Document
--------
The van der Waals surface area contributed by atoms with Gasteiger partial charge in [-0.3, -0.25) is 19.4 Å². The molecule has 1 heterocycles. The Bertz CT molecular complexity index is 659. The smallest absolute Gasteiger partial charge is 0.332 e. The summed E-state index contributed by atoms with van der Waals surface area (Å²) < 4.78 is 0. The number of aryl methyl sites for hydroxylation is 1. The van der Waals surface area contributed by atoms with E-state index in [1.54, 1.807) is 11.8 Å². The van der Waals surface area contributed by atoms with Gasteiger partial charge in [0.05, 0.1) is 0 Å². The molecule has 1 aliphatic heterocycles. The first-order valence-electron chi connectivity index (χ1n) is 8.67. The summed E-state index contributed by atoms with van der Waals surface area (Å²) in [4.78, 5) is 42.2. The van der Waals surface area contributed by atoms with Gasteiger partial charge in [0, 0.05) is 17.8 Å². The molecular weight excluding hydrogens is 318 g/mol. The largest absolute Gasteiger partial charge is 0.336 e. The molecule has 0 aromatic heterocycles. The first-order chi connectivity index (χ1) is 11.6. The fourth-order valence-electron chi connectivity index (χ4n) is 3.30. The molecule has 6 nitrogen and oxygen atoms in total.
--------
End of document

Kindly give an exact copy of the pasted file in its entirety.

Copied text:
The van der Waals surface area contributed by atoms with Gasteiger partial charge in [-0.3, -0.25) is 19.4 Å². The molecule has 1 heterocycles. The Bertz CT molecular complexity index is 659. The smallest absolute Gasteiger partial charge is 0.332 e. The summed E-state index contributed by atoms with van der Waals surface area (Å²) < 4.78 is 0. The number of aryl methyl sites for hydroxylation is 1. The van der Waals surface area contributed by atoms with E-state index in [1.54, 1.807) is 11.8 Å². The van der Waals surface area contributed by atoms with Gasteiger partial charge in [0.05, 0.1) is 0 Å². The molecule has 1 aliphatic heterocycles. The first-order valence-electron chi connectivity index (χ1n) is 8.67. The summed E-state index contributed by atoms with van der Waals surface area (Å²) in [4.78, 5) is 42.2. The van der Waals surface area contributed by atoms with Gasteiger partial charge in [0, 0.05) is 17.8 Å². The molecular weight excluding hydrogens is 318 g/mol. The largest absolute Gasteiger partial charge is 0.336 e. The molecule has 0 aromatic heterocycles. The first-order chi connectivity index (χ1) is 11.6. The fourth-order valence-electron chi connectivity index (χ4n) is 3.30. The molecule has 6 nitrogen and oxygen atoms in total.